What is a Roth conversion and is it for you?
Is your household income too high to be eligible for a Roth IRA? Find out more about a Roth conversion strategy.
If you love the idea of investing in Roth IRAs with the tax free withdrawals but find that you and/or your spouse make too much money to contribute*, there could be another answer. A Roth conversion strategy may provide an option to enjoy the long term tax benefits of a Roth IRA. Here's how it works:
- Make a nondeductible contribution to a Traditional IRA. You don't get a tax deduction for doing so, but there's no income limit either.
- Then convert the Traditional IRA to a Roth IRA. There's no income ceiling for a Roth conversion, but you do have to pay taxes on any gains for the year you make the conversion.
That's it. Enjoy your new Roth IRA. Your money will now be growing tax-free and you'll pay no income tax when you make qualified withdraws. Visit the IRS website or talk to your tax advisor for more information.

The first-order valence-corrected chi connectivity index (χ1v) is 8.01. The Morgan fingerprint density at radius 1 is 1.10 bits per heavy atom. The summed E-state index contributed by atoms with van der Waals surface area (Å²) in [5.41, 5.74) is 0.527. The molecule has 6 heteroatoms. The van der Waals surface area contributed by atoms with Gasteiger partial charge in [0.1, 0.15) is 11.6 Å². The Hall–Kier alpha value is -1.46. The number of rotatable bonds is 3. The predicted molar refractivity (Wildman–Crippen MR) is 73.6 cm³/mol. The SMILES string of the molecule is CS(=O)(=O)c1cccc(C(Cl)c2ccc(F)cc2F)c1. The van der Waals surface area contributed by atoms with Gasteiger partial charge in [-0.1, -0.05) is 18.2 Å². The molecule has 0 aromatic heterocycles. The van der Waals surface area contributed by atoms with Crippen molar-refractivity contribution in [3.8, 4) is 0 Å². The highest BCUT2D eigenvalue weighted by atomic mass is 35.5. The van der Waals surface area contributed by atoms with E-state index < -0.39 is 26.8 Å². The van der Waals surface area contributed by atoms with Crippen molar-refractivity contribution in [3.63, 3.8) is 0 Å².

Warning: If you have made both non-deductible and tax-deductible IRA contributions, the Pro-Rata Rule requires all IRAs to be treated as one, including traditional, SEP and SIMPLE IRAs. Under these circumstances, it is not possible to convert after-tax (non-deductible) contributions without income tax consequences. You should always consult with your tax, legal and investment professionals before making investment decisions. This is especially true if you would like to consider using the Roth conversion technique described in this article.
*Eligibility for 2020 Roth IRA contributions start to phase out at a modified adjusted gross income of $124,000 and is completely eliminated at $139,000 for singles and between $196,000 and $206,000 for married couples filing jointly. Eligibility for 2021 Roth IRA contributions start to phase out at a modified adjust gross income $125,000 and is completely eliminated at $140,000 for singles and between $198,000 and $208,000 for married couples filing jointly.